The Zeiss Master Primes were next to be shown, including Pawel's favourite, the 14mm T1.3. Pawel told of his love for rectilinear wideangle lenses which capture shots similar to human vision. Rectilinear means those lenses without geometric distortion, thus rendering straight lines, both horizontally and vertically, as straight lines. This gets more and more difficult to achieve optically, the smaller the focal length gets.
Pawel then revealed the world’s first PL mounted live view Canon DSLR, a 50D, which required him to dremel the mirror assembly out for use with the wide angle Master primes that have elements protruding behind their mount. You can read more about it here: http://www.fdtimes.com/2009/09/17/pl-mount-for-canon-eos/
Lunch was then eaten before a showing of the latest in 3D underwater cinematography: the 3Deep underwater housing. Completely designed by Pawel, it houses two RED Epics, shooting at 5K resolution, using standard underwater lenses made by Nikonos and weighing in at only 25kg. The RED Epics are modified, the solid state drives are above and below, not on the side of the cameras, to allow an interaxial (the distance between the sensors) of 100mm. The cameras are stripped of their standard lens mounts and bolted to the patented front panel of the housing. On the other side of the panel are the Nikonos mounts. This is where the genius of the system is. External Nikonos underwater lenses straight to the sensors rather than above water lenses used behind a flat or curved port.
3Deep ready to rock and roll, the underwater flash is the red piece on top.
Pawel explained that for 2/3" HD sensor cameras, the previous standard for underwater cinematography, an 8-12" dome port was adequate for minimising distortion, aberrations and to achieve satisfactory edge to edge sharpness with wide angle lenses. The problems started when everyone wanted to use those same housings with super 35mm sensors and 5K resolution.
So Pawel came up with the idea for DeepX, the original 2D version of 3Deep. Machined from a block of titanium, the whole rig (with Red Epic inside) weighed only 10kg! Using the famous Nikonos UW 15mm f2.8, Pawel achieved Nyquist (the theoretical maximum resolution of the sensor) while also maintaining the rectilinear wide angle view.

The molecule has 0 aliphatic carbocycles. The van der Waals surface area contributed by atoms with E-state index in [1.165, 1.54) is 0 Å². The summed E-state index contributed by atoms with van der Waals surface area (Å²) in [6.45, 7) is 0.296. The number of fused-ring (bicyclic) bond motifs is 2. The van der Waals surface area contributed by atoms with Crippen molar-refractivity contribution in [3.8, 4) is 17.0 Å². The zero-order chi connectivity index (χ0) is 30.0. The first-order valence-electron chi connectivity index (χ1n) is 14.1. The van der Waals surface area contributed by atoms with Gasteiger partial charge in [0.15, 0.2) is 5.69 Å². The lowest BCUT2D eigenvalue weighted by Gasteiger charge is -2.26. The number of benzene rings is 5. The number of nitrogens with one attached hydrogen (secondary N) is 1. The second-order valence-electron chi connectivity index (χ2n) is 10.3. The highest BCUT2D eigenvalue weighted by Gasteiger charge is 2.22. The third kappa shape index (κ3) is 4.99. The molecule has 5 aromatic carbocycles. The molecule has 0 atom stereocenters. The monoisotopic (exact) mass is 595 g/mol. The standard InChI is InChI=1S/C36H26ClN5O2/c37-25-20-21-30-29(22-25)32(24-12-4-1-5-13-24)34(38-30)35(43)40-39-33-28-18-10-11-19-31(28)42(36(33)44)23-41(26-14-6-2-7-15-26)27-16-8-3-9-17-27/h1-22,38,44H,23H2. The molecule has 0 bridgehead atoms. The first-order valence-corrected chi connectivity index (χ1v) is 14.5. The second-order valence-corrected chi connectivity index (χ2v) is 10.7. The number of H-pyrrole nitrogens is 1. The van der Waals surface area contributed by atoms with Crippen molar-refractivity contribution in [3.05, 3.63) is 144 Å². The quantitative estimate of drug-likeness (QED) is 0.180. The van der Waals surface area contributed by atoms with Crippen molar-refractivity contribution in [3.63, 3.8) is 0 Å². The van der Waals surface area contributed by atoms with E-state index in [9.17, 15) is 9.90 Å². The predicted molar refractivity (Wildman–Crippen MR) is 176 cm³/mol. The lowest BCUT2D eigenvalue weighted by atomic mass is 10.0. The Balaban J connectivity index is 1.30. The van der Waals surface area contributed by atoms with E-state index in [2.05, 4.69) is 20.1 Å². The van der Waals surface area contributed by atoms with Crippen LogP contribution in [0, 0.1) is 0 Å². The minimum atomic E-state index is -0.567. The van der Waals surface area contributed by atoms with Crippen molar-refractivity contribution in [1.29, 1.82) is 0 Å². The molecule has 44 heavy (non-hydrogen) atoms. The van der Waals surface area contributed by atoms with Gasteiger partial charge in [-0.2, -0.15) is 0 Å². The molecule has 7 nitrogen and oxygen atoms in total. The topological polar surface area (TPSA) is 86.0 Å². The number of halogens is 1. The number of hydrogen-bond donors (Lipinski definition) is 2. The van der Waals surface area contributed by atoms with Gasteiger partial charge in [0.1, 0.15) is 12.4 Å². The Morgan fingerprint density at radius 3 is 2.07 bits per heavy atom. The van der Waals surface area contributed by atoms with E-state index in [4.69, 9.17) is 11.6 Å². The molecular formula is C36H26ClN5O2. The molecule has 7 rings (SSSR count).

The system also finally achieved outstanding edge to edge sharpness underwater, a first for large sensor cameras. Pawel worked out, to achieve the same resolution results you would need a 36” dome port for the Red Epic sensor size. Pawel could only find one company game enough to attempt to make his Cineport 12” dome for 2/3” HD cameras, let alone a 36” one!
3Deep's 100mm interaxial gives an excellent 3D effect underwater and because at absolute most you have 30m visibility, the risk of infinity deviation, the point at which your eyes have to look separate ways (unnatural) to fuse the 3D image, is small. It is a side by side 3D setup so you crop the images in post to match the framing and change convergence point. This means while sacrificing some field of view and resolution, it avoids focus plane and keystoning issues you can get with converged (eg: mirror) rigs due to one camera looking straight forward and the other 'toed-in’.
Pawel, the Tasmanian ACS contingent and 3Deep housing at ‘The Shed’
It also means you don't have to try and adjust convergence on the go and makes for a 25kg complete rig rather than a competing underwater mirror rig which is 80kg (and it only houses 2/3” sensor cameras shooting at 2K!) (http://www.live-production.tv/news/3d-4k-arising/deepsee-x.html)
The system has a Marshall Orchid OR-70-3D auto-stereoscopic monitor at the back for behind a polycarbonate window for framing and focus.
The cameras are kept in sync for 3D capture via a cable but each time Pawel presses record he uses a simple camera flash on top of the rig so that in post he can be 100% sure they are in perfect sync.
It is an amazing piece of engineering and, in use, shows the KISS principle perfectly. Keep It Simple Stupid!
We all look forward to seeing more of Pawel's amazing work on the big screen in 3D, maybe even at the new Peter Jackson HFR standard of 48fps which Pawel has decided to start shooting!
Pawel’s website is www.achtel.com
Article and Photos by Tom Waugh.
Tasmanian ACS President Peter Curtis presented Pawel with a copy of the Shadowcatchers book as a thank you.